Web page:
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.“ Has my sister ever heard the story of Ulysses and his dog 3” inquired Maurice.
“ No, never,” said Clara. Do tell me the history. I saw my cousin Fanny drawing some screens one day from tracing paper, upon which were represented Ulysses, and his dog lying at his feet; but I did not like to ask who Ulysses was, because I was ashamed to own my ignorance." '. .'.
5 In the Iliad, as I have already oba served," said Mr. C., “ the action is limited to the destruction of Troy, which is only to be effected by the conciliation of Achilles to the common cause. In the Odyssey it is the esta blishment of Ulysses in Ithaca, an event which, after innumerable difficulties, he is finally enabled to accomplish. You must read the book in order to become acquainted with the leading facts of the narrative; but I will relate the story of Ulysses and his dog, which is a general favourite, because it so beautifully demonstrates the attachment and gratitude of which the canine race are susceptible.”
“ You will gratify me very much, papa.” :
After an absence of twenty years, Ulysses, who had been engaged half of that time in the siege of Troy, returned to his palace in Ithaca, not in the royal robes he had formerly worn, but in the tattered garb of a poor old beggar, when his dog recognizing his beloved master, notwithstanding his altered appearance, was so overpowered with joy, that he actually expired at his feet. The incident itself was probably the creation of the poet's imagination, but his interesting narratives are undoubtedly founded on fact, or his works would not have afforded such exquisite
delight to so many succeeding generations. Be this as it may, however, you shall hear the story in verse. It is necessary to remember that Eumæus is an old herdsman who lived in a cottage near the palace, and that Ulysses, still in disguise, called upon him on his way to request him to conduct him thither. They converse together as they walk:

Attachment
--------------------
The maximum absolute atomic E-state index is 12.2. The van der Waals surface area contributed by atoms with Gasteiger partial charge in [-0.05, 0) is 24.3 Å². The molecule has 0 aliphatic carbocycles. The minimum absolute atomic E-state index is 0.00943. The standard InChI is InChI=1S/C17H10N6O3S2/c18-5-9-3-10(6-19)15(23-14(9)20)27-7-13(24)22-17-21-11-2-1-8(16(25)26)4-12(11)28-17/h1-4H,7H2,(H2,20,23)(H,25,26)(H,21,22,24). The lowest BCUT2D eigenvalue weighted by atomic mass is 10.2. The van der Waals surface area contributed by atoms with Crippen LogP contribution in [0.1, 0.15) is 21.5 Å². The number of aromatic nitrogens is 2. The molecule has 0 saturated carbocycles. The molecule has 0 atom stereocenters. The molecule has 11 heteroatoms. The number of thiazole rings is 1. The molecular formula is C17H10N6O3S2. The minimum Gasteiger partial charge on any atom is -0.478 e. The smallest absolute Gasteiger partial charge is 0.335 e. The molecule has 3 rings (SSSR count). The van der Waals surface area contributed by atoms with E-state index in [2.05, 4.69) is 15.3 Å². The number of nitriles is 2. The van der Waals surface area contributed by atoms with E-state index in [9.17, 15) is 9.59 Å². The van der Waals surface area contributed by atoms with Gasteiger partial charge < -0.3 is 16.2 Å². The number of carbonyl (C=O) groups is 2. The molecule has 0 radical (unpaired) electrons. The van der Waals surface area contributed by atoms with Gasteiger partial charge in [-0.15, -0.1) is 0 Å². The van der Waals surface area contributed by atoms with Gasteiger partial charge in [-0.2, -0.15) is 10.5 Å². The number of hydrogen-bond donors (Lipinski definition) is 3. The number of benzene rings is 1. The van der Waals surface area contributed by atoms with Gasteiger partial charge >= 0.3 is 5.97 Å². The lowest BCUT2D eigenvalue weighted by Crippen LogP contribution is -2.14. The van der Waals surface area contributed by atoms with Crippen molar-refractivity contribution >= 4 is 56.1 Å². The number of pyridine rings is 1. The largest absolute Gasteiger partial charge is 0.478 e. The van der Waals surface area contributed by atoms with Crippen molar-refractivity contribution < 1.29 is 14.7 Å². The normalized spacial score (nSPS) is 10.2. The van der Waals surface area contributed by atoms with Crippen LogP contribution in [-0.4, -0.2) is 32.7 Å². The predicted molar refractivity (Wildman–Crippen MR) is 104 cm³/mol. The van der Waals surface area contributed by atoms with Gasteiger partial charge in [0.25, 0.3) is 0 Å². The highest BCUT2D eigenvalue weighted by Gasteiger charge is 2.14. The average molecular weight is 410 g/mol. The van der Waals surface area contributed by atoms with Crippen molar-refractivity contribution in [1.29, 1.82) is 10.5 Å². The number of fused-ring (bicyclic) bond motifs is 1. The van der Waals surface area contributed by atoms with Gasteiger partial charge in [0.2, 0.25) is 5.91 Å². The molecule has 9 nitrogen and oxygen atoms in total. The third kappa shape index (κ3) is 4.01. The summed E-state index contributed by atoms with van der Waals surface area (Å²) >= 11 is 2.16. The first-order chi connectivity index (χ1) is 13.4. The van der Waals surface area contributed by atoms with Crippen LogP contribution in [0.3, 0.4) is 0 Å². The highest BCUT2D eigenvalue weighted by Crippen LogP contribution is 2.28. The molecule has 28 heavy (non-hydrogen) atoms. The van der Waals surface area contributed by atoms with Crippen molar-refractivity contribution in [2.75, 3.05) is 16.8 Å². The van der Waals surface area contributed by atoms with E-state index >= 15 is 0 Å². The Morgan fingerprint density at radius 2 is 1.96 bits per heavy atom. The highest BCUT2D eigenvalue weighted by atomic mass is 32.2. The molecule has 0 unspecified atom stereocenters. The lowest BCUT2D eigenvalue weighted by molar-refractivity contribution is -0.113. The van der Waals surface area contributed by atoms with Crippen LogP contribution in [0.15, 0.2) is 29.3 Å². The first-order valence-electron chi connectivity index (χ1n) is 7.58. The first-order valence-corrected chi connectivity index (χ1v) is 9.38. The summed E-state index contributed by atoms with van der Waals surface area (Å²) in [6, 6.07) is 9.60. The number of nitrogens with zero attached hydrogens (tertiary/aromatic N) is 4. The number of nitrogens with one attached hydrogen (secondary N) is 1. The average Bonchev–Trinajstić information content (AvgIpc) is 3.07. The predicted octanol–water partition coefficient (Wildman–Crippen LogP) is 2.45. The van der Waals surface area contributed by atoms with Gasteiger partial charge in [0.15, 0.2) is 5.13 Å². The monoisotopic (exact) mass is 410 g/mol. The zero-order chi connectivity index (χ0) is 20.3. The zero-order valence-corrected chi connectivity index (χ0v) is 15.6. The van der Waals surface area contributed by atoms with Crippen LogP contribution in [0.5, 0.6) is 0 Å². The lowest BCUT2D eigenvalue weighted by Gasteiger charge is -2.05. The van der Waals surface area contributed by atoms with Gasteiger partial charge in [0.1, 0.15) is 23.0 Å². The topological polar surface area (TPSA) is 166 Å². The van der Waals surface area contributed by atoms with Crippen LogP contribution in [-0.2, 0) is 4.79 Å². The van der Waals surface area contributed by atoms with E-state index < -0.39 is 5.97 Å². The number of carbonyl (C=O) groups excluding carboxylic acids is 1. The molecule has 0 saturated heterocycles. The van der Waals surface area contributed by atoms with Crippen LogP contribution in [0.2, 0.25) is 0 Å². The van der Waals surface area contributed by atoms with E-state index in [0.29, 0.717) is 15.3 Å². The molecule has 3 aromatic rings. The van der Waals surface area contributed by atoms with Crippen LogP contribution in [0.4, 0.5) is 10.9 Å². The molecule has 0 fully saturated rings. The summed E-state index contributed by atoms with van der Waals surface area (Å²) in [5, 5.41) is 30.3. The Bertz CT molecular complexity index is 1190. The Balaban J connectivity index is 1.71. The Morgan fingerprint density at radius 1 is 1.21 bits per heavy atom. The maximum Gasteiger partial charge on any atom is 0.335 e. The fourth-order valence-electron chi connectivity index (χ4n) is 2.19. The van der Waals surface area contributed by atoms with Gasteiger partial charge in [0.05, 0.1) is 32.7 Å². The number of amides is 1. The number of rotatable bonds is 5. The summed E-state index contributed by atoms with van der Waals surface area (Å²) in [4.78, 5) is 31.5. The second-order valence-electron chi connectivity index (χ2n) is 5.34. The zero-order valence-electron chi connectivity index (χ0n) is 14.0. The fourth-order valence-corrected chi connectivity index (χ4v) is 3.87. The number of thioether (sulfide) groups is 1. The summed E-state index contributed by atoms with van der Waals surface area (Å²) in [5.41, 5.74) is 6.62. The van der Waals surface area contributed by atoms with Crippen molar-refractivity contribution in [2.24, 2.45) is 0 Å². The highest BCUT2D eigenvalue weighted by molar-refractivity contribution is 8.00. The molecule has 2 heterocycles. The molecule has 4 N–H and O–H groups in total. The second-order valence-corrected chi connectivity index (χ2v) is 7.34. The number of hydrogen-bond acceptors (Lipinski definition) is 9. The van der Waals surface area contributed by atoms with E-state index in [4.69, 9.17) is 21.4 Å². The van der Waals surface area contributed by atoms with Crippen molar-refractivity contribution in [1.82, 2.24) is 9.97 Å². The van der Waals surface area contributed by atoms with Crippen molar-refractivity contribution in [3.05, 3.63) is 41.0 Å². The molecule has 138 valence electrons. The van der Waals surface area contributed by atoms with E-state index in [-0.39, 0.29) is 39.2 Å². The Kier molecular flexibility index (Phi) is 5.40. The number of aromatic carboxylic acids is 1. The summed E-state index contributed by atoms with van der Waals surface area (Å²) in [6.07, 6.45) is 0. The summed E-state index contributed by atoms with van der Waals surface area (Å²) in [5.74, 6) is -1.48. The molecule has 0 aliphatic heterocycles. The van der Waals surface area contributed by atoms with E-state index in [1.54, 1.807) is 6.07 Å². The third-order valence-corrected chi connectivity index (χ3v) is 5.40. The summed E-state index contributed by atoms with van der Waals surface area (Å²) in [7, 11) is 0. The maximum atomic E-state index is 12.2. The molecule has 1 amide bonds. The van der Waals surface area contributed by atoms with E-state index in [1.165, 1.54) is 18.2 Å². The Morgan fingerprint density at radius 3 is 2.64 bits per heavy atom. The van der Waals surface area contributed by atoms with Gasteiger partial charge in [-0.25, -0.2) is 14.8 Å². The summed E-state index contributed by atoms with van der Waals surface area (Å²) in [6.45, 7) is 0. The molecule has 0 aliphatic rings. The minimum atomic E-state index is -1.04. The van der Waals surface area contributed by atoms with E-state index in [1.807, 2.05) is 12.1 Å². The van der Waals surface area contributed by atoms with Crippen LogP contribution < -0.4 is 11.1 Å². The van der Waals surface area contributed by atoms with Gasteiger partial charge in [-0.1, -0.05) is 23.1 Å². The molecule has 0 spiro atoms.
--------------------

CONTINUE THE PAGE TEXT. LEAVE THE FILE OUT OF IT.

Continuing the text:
Thus' near the gates conferring as they drew, Argus, the dog, his ancient master knew; He not unconscious of the voice and tread, Lifts to the sound his ear and rears his head. Bred by Ulysses, nourished at his board, But ah! not fated long to please his lord ! To him, his swiftness and his strength were vain; The voice of glory called bim o'er the main. " Till then, in every sylvan chace renown'd, With Argus, Argus rung the woods around; With him the youth pursued the goat or fawn, Or traced the mazy leveret o'er the lawn. Now left to man's ingratitude he lay, Unhoused, neglected in the public way,
He knew his lord; he knew, and strove to meet ;
Such, when Ulysses left his natal coast;
“Ah! ah! now Maurice,” said Clara, “ I know how to account for the name you have given to your favourite little spaniel.–Argus was the name of Ulysses' dog—the most grateful—the most affectionate- the most faithful of all the dogs that ever existed !
“Well, papa, I like epic poetry better than ever I did before !"